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CAT: Needed - Activist With A Time Machine



On September 24th, CAT lowered its outlook on the same day a firm named Axiom put out a bizarre negative report.*  The shares were crushed, hitting $64 and we suggested ‘covering some’.  Since then, CAT shares have moved a bit higher with new narratives emerging to explain that move.  To be clear, we are in the CAT bear camp but did not want to press after such a large decline.  So what are the new positive stories on CAT?  We have heard a few of late: 

  • Activism
  • Chinese Stimulus/Reflation
  • Hey, Look At That Dividend


* The report is a rehash of this earlier sensationalized bearish thesis




Without a time machine and control of the commanding heights of the economy, it is hard to see how an activist could bring value creating change to CAT.  We suspect that some C-suite management changes would generate a one-day pop in the share price, but structural change is unlikely to work.  Most of the businesses that CAT has belong at CAT.  They could sell Solar or Progress Rail, but it is not clear those units are undervalued in the current market appraisal of CAT shares.  They are probably not large enough to move the needle, either.  Attempting to unlock value by divesting non-core assets would likely create more problems than it would solve.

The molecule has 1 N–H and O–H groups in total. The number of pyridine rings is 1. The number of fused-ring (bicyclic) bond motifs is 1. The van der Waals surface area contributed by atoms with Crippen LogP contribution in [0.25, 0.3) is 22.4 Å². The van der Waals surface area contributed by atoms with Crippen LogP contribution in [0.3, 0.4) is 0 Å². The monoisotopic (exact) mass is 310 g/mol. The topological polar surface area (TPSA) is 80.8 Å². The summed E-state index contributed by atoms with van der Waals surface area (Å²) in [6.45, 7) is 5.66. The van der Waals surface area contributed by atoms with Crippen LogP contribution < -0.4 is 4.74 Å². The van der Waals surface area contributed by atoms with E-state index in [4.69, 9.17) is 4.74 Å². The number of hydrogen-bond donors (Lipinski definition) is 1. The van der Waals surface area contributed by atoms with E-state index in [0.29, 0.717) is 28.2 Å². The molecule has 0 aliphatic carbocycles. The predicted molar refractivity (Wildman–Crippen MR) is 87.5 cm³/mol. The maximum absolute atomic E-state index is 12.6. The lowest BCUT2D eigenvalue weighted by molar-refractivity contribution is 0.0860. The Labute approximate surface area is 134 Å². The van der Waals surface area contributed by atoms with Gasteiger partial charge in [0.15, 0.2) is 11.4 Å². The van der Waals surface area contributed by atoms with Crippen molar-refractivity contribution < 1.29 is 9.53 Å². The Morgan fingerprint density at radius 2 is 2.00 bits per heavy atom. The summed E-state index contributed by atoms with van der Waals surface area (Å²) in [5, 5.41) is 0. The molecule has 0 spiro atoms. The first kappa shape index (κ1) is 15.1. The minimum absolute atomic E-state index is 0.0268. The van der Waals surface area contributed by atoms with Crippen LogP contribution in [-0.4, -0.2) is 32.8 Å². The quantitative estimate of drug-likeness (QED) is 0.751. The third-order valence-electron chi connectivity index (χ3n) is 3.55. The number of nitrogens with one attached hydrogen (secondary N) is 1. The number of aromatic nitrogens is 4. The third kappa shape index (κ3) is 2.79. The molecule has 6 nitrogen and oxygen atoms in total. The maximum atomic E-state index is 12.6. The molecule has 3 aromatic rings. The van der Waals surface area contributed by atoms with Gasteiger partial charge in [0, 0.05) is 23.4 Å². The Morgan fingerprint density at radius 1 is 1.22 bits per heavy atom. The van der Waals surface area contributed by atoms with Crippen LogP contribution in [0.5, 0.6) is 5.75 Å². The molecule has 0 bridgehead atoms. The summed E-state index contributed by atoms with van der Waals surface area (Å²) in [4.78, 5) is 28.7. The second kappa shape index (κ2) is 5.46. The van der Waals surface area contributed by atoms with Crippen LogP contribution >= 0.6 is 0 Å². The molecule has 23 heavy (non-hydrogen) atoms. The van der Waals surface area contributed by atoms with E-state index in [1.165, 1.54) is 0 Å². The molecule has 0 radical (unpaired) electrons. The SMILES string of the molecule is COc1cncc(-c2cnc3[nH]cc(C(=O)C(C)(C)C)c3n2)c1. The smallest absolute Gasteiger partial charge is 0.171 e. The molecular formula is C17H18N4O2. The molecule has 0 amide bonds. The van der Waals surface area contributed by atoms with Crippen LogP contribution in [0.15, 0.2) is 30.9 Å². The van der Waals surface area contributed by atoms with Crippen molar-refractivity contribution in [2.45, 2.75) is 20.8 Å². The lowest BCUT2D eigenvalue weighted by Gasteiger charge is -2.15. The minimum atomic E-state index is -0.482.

What would we do as an activist at CAT?  Probably find another target.  CAT has an entrenched culture, a dealer network with its own agenda, and a strong market position/product portfolio. It does not need an activist. One could argue for a broadening of the Construction Industries portfolio into adjacent markets (e.g. cranes), but this is also likely to be too little too late.  Basically, an activist cannot make mines expand, drillers drill, or retroactively back out of the Bucyrus deal.



Chinese Stimulus


As a short, we certainly worry that a large Chinese stimulus proposal could fuel optimism for CAT, much as it did coming out of the financial crisis.  Given the supply dynamic in key mining categories, like iron ore, we would view a strong rally on the expectation of stimulus driven demand as a potential set-up for a short entry. 


Weakness in commodity demand is not limited to China, either, with US coal a key market that is also under pressure.  On the bulk side of ‘old China’, it looks like a demand rebound would take quite a bit more stimulus than was delivered to fight the financial crisis.


CAT:  Needed - Activist With A Time Machine - China Rail Freight



Hey, Look At That Dividend